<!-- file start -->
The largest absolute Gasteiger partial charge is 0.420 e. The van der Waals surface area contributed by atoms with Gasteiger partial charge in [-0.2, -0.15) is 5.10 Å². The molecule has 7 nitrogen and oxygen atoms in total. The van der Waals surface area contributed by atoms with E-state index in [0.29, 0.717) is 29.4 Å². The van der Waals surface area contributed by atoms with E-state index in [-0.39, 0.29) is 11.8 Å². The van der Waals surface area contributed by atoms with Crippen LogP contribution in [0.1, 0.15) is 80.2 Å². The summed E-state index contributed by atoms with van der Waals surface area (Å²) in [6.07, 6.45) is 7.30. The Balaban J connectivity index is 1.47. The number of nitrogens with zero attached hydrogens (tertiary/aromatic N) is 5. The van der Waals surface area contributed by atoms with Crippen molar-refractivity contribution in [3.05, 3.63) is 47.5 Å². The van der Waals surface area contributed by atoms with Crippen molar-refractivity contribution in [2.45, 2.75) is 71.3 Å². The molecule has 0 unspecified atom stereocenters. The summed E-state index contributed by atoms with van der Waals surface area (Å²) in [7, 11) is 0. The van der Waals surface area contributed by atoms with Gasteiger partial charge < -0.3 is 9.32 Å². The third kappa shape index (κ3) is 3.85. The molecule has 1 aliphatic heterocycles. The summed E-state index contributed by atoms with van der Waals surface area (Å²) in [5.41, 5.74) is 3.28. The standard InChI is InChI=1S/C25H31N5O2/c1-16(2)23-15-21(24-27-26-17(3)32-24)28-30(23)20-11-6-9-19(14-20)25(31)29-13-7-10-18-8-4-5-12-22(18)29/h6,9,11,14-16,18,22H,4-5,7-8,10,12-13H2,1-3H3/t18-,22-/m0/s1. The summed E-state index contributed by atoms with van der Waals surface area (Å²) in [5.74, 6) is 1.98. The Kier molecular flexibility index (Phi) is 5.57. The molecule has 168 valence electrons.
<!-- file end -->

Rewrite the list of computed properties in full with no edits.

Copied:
The largest absolute Gasteiger partial charge is 0.420 e. The van der Waals surface area contributed by atoms with Gasteiger partial charge in [-0.2, -0.15) is 5.10 Å². The molecule has 7 nitrogen and oxygen atoms in total. The van der Waals surface area contributed by atoms with E-state index in [0.29, 0.717) is 29.4 Å². The van der Waals surface area contributed by atoms with E-state index in [-0.39, 0.29) is 11.8 Å². The van der Waals surface area contributed by atoms with Crippen LogP contribution in [0.1, 0.15) is 80.2 Å². The summed E-state index contributed by atoms with van der Waals surface area (Å²) in [6.07, 6.45) is 7.30. The Balaban J connectivity index is 1.47. The number of nitrogens with zero attached hydrogens (tertiary/aromatic N) is 5. The van der Waals surface area contributed by atoms with Crippen molar-refractivity contribution in [3.05, 3.63) is 47.5 Å². The van der Waals surface area contributed by atoms with Crippen molar-refractivity contribution in [2.45, 2.75) is 71.3 Å². The molecule has 0 unspecified atom stereocenters. The summed E-state index contributed by atoms with van der Waals surface area (Å²) in [7, 11) is 0. The van der Waals surface area contributed by atoms with Gasteiger partial charge < -0.3 is 9.32 Å². The third kappa shape index (κ3) is 3.85. The molecule has 1 aliphatic heterocycles. The summed E-state index contributed by atoms with van der Waals surface area (Å²) in [5.41, 5.74) is 3.28. The standard InChI is InChI=1S/C25H31N5O2/c1-16(2)23-15-21(24-27-26-17(3)32-24)28-30(23)20-11-6-9-19(14-20)25(31)29-13-7-10-18-8-4-5-12-22(18)29/h6,9,11,14-16,18,22H,4-5,7-8,10,12-13H2,1-3H3/t18-,22-/m0/s1. The summed E-state index contributed by atoms with van der Waals surface area (Å²) in [5.74, 6) is 1.98. The Kier molecular flexibility index (Phi) is 5.57. The molecule has 168 valence electrons.